The impact on our political system is catastrophic. Much as it may be in vogue to detest politicians, political parties are private bodies that have a public function. They help to develop policy, to train future leaders, and to put forward coherent (well, coherent enough) sets of policies. It is not that we should support the right of the Conservatives and Labour to flourish per se, but that we should help whichever are the major parties to perform this public role.
However, by placing reliance on big donors, their fortunes oscillate along with them. When Michael Brown, who paid for more than half of the Lib Dems’ spending at the 2005 election, was busted for fraud, the party’s star waned with his. Unfortunately for the third party, the £2.4 million he gave them was largely and deliberately wasted by them on advertising – by the time he donated, it was too late to make meaningful use of the money, but the party’s bigwigs wanted to look keen so he would carry on giving in the future. Sadly for them, by 2010 he was a criminal on the run.
More importantly, the parties decide on policy. Inevitably, there will be huge conflicts of interest between the areas they control and what might be of use to donors. I found a whole host of examples where parties or individual MPs accepted money and then acted in a way that might be perceived as benefitting the people keeping them in the black. It is little surprise that one recent survey found that only 2 per cent of people thought that MPs never do special favours for people and organisations who give very large contributions.
Unsurprisingly in the circumstances, the fundraisers and party leaders are hit with a huge amount of flak. And yet, they are not ogres. Almost without exception, when I spoke to British political fundraisers I found them to be genuinely interested in politics and the welfare of their parties. They were not confidence tricksters on the make. But it is these same people who are caught up in funding controversies.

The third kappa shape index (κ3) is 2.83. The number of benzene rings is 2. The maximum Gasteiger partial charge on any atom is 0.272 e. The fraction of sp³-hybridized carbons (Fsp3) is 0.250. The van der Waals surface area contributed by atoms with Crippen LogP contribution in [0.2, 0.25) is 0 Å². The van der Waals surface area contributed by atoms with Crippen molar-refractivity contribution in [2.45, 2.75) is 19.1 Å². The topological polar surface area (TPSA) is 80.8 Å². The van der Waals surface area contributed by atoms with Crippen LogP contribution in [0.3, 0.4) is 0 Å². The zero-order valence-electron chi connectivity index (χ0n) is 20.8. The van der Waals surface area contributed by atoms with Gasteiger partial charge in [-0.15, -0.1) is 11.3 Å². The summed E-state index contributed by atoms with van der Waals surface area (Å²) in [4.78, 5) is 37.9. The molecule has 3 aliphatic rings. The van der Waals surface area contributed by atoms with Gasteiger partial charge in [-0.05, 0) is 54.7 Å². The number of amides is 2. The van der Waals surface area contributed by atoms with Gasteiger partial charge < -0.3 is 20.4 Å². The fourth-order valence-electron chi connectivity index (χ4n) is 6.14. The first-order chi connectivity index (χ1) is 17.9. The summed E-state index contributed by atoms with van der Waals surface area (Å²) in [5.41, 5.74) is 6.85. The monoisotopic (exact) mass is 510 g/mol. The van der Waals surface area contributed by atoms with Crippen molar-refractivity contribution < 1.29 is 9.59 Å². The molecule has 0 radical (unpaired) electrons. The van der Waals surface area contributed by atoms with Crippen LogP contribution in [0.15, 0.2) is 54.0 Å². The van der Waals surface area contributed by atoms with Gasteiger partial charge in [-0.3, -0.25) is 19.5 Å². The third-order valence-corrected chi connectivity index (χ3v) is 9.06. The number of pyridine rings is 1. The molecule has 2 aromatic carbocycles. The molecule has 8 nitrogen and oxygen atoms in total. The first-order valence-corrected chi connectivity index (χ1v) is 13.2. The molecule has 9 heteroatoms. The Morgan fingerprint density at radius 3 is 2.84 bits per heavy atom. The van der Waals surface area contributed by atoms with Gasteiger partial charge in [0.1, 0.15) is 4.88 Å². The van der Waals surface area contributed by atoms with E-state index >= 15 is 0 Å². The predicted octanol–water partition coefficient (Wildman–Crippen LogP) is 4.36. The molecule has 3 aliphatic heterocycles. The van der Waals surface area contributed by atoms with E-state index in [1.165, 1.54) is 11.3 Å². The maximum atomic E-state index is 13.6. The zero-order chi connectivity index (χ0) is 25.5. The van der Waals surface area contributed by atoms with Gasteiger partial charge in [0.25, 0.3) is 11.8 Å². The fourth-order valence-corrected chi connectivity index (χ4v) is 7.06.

There is something about the system that fails everyone in it. As Peter Watt, a former Labour Party General-Secretary, explained, when you need money, you push at the boundaries. “It’s like tax avoidance,” he told me. “Each party comes up with its own version of the K2 avoidance scheme.” The controversy over the number of donors ending up in the Lords can be similarly explained. There are no illegal deals struck, but, as one senior Lib Dem told me, it is the fundraiser’s task to lobby the leader to grant honours to some of the people who have donated. It is a process that the leader and the fundraiser dislike and yet, in reality, they have no choice. Likewise, donors expect to meet senior people in the party.
It is for this reason that I find myself coming to the difficult conclusion that the only thing to do is to restrict big donations and to finance any shortfall with an extension in public funding. We already spend more than £100 million on political parties every year (including benefits in kind), and many times that on politics more generally. It may well be possible to avoid significant state funding – perhaps by reallocating funds from elsewhere – but the price of a first class stamp per person each year is a small price to pay to address a real problem. Most of all, though, reducing the reliance on large donors provides an opportunity. It is all too easy to ignore the grassroots when their money does not matter. But if you make small donations and membership fees a key source of income again, perhaps supplemented by tax breaks or a matching system, then individual voters will matter again.
The startling thing is that the vast majority of people who have been involved with fundraising for the main parties agree that radical reform is needed. Of course, many politicians on all sides will disagree, but they are often arguing a case borne out of self-interest, worried that they will be left exposed if they disarm in the wrong way. However, it is a much simpler decision for the people who have been at the coal face. They know that the system fails party leaders, fundraisers and the public alike. There need be no more secret deals in locked rooms, no more fundraisers begging on their knees for cash. The system is broken – now the politicians need to fix it.
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Bobby Friedman is an author, journalist and barrister. He was previously a presenter and reporter for BBC News and Current Affairs and a producer on Newsnight. He is the author of Democracy Ltd: How Money and Donations Corrupted British Politics and is the biographer of John Bercow.